As the saying goes; we often want what we don’t have. Once ‘said object’ of desire has been attained, and/or ‘said void’ has been filled, we are often quick to move on to wanting the next thing we don’t have – a perpetuating cycle of behaviour so remarkably universal, that it remains to be considered one of the most perplexing characteristics of the subconscious human condition.
I’m not referring (in isolation), to Barbie’s expensive convertible that you’ve dreamt of owning since childhood – a want can take on many forms, and often translates to that of an emotional or physical yearning. Thankfully however, when considering the desires of a toddler; we aren’t referring to the hours spent in the bathroom dutifully turning curls into straight tresses with our hair iron, or skipping dessert in an effort to pour ourselves neatly into a nostalgic outfit from our past – these ‘need to want’ events are usually a lot less complicated. Or are they?
I recently invented ‘the surprise’ in an effort to keep my two-year-old son in good spirits and in a well-behaved state of operation during lengthy or tedious outings. How do I feel about the surprise two weeks post creation? Well, probably about as horrified as I can imagine Mary Shelly’s fictitious character, Dr Frankenstein, would have been once he realised he had in fact created a monster. Much like my son in hot pursuit of ‘said surprise’, I envisage this patchwork creature so motivated by an opportunity to live a human life that he behaves irrationally should anything stand in his way.
A perfect example of an attempted road block took place the other day, at a regular haunt in our local shopping complex – one of mine (and Percy’s), favourite places to invest. Percy had been a dream to take out – at least that’s how I remembered it as we got all of our mundane but necessary boxes ticked off – and I wanted to applaud his ability to cooperate with a ‘surprise’. At risk of having my ‘Parenting 101’ report card picked to shreds, I disclose the following events with trepidation and invite leniency when contemplating my next set of actions.
It was a ‘buy one, get one 50% off’ scenario; and so ever the savvy shopper; I took the bait and allowed my son to choose a small non-eatable surprise in the form of a toy. He chose a little blue robotic mouse – his packaging identified him as ‘Chatter’. He could squeak and giggle, and upon a sensory cue in the form of a touch or tickle; could run and twirl like a real rodent. With a niece’s birthday on the horizon, I collected a pink mouse called ‘Little Twinkle’ from the same shelf and proceeded to make a bee-line for the checkout. Percy showed an immediate interest in Chatter’s female companion, and made it a priority to get both mice safely into their glossy bags, and carefully couriered to the car. After a lengthy conversation with both on the way home, I felt proud of him for taking such good care of them and showing both responsibility and gratitude.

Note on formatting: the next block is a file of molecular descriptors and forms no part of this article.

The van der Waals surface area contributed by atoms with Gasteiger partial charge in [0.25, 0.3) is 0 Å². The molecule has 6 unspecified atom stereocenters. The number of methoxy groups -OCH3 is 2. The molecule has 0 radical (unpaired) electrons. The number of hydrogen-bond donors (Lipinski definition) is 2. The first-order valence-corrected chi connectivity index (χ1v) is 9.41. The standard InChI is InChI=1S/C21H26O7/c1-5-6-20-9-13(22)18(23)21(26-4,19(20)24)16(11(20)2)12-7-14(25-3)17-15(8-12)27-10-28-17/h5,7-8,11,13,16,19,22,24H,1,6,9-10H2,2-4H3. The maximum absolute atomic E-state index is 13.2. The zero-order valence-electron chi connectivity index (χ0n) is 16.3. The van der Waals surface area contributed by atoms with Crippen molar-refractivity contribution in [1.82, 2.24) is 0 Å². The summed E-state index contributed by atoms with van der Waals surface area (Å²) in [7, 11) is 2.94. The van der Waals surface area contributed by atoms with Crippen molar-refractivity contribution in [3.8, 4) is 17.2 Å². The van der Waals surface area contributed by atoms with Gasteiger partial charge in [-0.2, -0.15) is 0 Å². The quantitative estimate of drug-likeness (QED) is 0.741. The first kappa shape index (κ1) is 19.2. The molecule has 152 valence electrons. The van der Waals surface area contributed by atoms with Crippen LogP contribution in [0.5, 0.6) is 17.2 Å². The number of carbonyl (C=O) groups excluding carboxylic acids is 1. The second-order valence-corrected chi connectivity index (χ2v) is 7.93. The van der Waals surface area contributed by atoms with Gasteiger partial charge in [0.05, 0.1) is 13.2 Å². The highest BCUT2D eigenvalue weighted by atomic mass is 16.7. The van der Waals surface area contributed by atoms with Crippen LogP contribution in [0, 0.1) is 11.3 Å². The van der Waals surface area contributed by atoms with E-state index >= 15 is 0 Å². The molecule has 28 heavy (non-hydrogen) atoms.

What happened next was like lighting a torch and waving it in front of Frankenstein’s monster. Percy saw red, and I saw the icky inner core of my surprise theory. I plucked Chatter from his colourful casing, and positioned him on the floor – what followed was momentary delight. I then continued on with Little Twinkle into the spare bedroom, adding her to a bag of other gift items for Percy’s cousin, Eva. And much like the Princess collapsing in legendary despair as I, Rumpelstiltskin, threatened the ownership of her future first born; my son melted before my eyes in a puddle of tears and fury.
The old adage of ‘out of sight, out of mind’ doesn’t cut it with a toddler. It didn’t matter where I hid that darn pink plastic piece of motorised joy in the house; my son continued to uncover it – as though he had a sixth sense for sniffing out whiskers on button-cell batteries. In the past I had caved, and practically relinquished my power in an effort to keep the peace and avoid any further under-roof cyclones. This time however, I was determined to keep my son from saying ‘Rumpelstiltskin’ – that mouse was not a ‘need’, but rather a ‘want’ – and this time it was my turn to learn the difference. If I had given in after nearly a fortnight of hide-and-seek on a grand scale, only to then gift him with Little Twinkle; what would he take from that experience?
I don’t need to join the dots for you – the pink mouse became a vessel for identifying boundaries. Not everything is attainable; and nor should it be. Some things are purchased for others to enjoy, and the feeling of gifting that special something is like nothing else. Educating our children on life lessons is often a surprise; the risk of learning more about ourselves in the process is eminent. This morning I found Chatter lying belly up underneath the sofa; he hadn’t been played with in days. As for Little Twinkle? She hasn’t been found, and the search was called off days ago.
Andy Warhol once said; “as soon as you stop wanting something, you get it” (1928 – 1987, USA). Everything changes, nothing stays as vibrant, and the things we desire most in life don’t come in ‘buy one, get 50% off’ bundles. Surprises now come in the form of a mini wrapped chocolate or a lolly after dinner – once they are consumed, we can get back to living.
We all need a little less ‘Chatter’, and want a little more ‘Twinkle’ after all – and those surprises are free.